This morning’s daily YouGov poll for the Sun has topline figures of CON 32%, LAB 37%, LDEM 7%, UKIP 14%, very much in line with the recent average. The average figures in YouGov’s daily polls so far this month are CON 33%, LAB 37%, LDEM 8%, UKIP 14%. Tabs are here.

378 Responses to “YouGov/Sun – CON 32, LAB 37, LD 7, UKIP 14”

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  1. Next few days will be interesting.

  2. AW
    I have tried again to bring a little balance and I really cannot see anything in my post which should trigger moderation. I would be grateful if you would have a look please.

  3. As usual we disagree, reading the papers this morning I do not see what you see. There seems to be some agreement that Cameron has suffered very little damage except for P Oborne in the Telegraph.
    On the European issue I think his stand against Juncker is far from pointless and I suspect that the public will agree with him, they like prime Ministers who stand up for British interests even if the argument is lost in the short term. I am sure he believes that his fighting the appointment to the bitter end will have a very negative effect on Juncker’s abiliuty to push the federalist agenda,
    All in all I suspect very little effect on Cameron’s rating or even some small gains.

  4. AW

    Many thanks for the explanation, I understand the point you make and will avoid the name in future.

  5. @NickP

    “Next few days will be interesting.”

    Indeed, although I expect no big shifts either way. What I think the events of the last few days may well have done, though, is postpone still further any semblance of a Tory recovery. Cameron’s personal approval ratings may be worth keeping an eye on, however.

    The clock ticks on.

  6. I agree that the coulson hoo hah will not have any big effect on VI by itself, neither will the junker bun fight.
    What might have an effect is the right wing press and/or camerons critics within the tory party using it as a stick to beat him with in the run up to conference season.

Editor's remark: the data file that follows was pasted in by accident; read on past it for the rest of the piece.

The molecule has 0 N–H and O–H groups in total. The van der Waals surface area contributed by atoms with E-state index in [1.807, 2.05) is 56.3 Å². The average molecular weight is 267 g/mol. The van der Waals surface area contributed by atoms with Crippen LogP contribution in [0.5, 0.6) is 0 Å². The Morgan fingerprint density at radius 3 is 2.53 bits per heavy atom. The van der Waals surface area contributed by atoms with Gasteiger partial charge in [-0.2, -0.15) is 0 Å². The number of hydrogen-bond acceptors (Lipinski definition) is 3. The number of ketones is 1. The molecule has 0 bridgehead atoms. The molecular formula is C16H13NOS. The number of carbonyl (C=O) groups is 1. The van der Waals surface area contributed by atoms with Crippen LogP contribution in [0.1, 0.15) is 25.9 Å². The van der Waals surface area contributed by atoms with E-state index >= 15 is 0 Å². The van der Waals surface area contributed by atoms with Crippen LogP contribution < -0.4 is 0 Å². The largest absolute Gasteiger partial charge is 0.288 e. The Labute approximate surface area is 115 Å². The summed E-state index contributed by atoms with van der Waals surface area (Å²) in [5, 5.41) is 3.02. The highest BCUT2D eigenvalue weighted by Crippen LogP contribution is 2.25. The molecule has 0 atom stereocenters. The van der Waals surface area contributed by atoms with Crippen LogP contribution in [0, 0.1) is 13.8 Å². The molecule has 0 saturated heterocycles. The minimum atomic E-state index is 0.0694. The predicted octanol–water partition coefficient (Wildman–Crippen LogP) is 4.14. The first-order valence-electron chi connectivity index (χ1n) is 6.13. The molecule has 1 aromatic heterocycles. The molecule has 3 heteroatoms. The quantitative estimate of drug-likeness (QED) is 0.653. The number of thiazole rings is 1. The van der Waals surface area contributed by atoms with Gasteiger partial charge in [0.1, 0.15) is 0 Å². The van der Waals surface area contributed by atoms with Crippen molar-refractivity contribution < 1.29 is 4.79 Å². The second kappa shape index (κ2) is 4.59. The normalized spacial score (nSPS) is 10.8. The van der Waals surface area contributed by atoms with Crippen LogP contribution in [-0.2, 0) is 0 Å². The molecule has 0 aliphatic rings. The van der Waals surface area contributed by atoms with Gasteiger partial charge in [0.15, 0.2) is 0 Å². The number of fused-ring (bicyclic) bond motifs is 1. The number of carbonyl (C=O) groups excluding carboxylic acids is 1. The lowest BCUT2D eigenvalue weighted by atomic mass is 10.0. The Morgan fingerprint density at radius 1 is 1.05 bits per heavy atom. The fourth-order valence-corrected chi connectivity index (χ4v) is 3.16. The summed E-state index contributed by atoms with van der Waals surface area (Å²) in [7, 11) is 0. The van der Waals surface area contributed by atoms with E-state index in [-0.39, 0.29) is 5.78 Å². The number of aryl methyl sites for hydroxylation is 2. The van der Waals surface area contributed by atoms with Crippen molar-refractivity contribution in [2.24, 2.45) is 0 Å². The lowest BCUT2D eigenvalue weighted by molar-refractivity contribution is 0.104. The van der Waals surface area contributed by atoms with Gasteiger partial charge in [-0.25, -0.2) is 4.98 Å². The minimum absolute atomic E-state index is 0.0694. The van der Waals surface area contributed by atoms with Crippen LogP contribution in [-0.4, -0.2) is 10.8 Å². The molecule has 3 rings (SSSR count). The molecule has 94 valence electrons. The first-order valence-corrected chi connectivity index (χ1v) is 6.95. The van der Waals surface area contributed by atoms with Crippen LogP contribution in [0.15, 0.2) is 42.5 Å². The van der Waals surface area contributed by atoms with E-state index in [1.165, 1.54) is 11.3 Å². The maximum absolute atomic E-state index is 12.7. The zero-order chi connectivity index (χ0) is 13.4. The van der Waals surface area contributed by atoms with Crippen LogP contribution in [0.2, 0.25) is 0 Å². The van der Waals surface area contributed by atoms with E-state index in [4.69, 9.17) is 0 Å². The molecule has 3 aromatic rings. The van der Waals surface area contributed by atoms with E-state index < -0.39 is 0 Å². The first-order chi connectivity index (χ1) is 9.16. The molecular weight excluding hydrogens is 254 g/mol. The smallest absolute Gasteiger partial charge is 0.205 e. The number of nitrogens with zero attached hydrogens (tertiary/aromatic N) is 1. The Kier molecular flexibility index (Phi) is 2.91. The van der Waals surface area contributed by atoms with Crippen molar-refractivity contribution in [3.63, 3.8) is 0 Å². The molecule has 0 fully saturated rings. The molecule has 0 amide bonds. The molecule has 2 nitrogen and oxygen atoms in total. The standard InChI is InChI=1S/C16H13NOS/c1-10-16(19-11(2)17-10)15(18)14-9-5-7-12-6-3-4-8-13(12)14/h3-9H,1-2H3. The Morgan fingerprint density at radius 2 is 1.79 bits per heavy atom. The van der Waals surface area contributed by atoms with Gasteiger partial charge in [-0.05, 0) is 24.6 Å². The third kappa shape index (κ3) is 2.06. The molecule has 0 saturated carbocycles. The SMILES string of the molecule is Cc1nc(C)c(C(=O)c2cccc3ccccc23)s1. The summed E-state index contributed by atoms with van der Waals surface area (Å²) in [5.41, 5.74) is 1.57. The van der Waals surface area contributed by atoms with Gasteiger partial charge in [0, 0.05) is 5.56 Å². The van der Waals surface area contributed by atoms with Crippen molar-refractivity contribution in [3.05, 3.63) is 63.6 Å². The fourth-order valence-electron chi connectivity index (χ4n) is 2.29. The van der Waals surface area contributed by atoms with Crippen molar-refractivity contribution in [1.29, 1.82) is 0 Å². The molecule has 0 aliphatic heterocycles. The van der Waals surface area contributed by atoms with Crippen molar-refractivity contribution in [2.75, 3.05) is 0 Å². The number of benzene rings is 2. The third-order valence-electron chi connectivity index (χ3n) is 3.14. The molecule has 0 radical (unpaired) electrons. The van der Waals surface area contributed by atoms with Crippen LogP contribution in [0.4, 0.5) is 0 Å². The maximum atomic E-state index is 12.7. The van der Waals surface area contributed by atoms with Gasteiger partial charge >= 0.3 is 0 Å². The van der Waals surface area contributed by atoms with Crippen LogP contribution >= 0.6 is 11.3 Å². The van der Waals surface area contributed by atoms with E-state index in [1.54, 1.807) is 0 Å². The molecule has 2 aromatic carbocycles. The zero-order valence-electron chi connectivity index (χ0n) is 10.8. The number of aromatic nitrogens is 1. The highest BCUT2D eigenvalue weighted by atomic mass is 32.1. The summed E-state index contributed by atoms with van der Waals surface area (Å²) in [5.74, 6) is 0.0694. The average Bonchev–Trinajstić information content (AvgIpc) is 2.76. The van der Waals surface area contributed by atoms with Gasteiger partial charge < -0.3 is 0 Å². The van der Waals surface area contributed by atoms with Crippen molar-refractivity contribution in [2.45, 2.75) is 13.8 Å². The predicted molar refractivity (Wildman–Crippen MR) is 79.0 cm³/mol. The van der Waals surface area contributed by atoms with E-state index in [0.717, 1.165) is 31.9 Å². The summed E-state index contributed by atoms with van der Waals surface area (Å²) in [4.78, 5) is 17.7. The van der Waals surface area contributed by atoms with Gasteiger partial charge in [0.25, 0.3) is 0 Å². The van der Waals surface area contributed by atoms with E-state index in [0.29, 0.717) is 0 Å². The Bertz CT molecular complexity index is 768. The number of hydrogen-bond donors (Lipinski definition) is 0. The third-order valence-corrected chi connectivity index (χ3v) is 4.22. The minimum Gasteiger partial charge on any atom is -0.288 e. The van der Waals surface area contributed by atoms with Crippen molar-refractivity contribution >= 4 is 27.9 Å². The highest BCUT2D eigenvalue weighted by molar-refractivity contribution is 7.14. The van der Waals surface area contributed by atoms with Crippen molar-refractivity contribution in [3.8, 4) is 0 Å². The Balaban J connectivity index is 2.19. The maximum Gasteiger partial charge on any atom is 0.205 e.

7. @TOH

    “There seems to be some agreement [in the papers this morning] that Cameron has suffered very little damage”

    Really? Fancy that from our well-known impartial press.

  8. Although Cameron now knows that he is fighting to lose over the Juncker appointment and some erstwhile allies regard his stance as “silly” because they do not understand the domestic British political realities.

    Nevertheless, I do not believe it will do Cameron any harm to be seen in Britain as a minority of one fighting for the concept of Europe as an agreement between sovereign nation states rather than some journey to a United States of Europe.

    I profoundly disagree with where Cameron wants to take us – I think the British view of nation statehood is over within the Realpolitik of the modern world, especially in Europe. However, I am aware most fellow Britons do not agree with my view, and Cameron knows he can only go up in UK public estimation by metaphorically waving the Union Flag in a sea of European light blue, even if he doesn’t win this one.

  9. “Nevertheless, I do not believe it will do Cameron any harm to be seen in Britain as a minority of one fighting.”

    You don’t think him playing the BIG I AM then being left to play outside the group makes him look somewhat of a fool ?

    When it’s 26 v 1, the 1 that’s left on the outside is in a pretty isolated, lonely place & is in no way able to garner the agreement of others when it comes to making any changes in the establishment.

  10. Norbold

    “well-known impartial press.”

    Why should the press be impartial, that is the dangerous sort of thinking which is currently trying to reduce the freedom of the press IMO. Our existinp press seems to reflect moderate and immoderate right and left wings views. again IMO.

  11. @Bramley

    I think the EU establishment is making it pretty clear it doesn’t want any changes. That being sort of the point.


    No is the simple answer, Tony Dean and I can agree on how we expect the voters to react, even though we have totally conflicting views on the future of Europe.

  13. I think the confidence of those who think DC has done well to oppose Junker to the bitter end is misplaced.

    To see the real impacts, one has to take a step back and look at the whole EU picture. DC has made a cast iron pledge for an In/Out referendum. He has also said he will demand reforms, which if he doesn’t get, will mean he will campaign for a No vote.

    We have a PM who currently believes the UK would be better off out of the EU than in, despite claiming to be a big fan of the UK’s membership of the EU. That is an enormous statement to contemplate, and shows how strategically, Tory policy on the EU is in a complete mess.

    The entire point of Cameron’s EU policy was nothing to do with the EU but everything to do with UKIP. The 2017 date set for the referendum was entirely selected to meet his tactical desire to bury this issue until after the GE. He promised a renegotiation, and for a while it appeared that there was some support in Berlin and elsewhere for certain changes that might mean Cameron could go into the referendum supporting a yes vote with some credible negotiating achievements.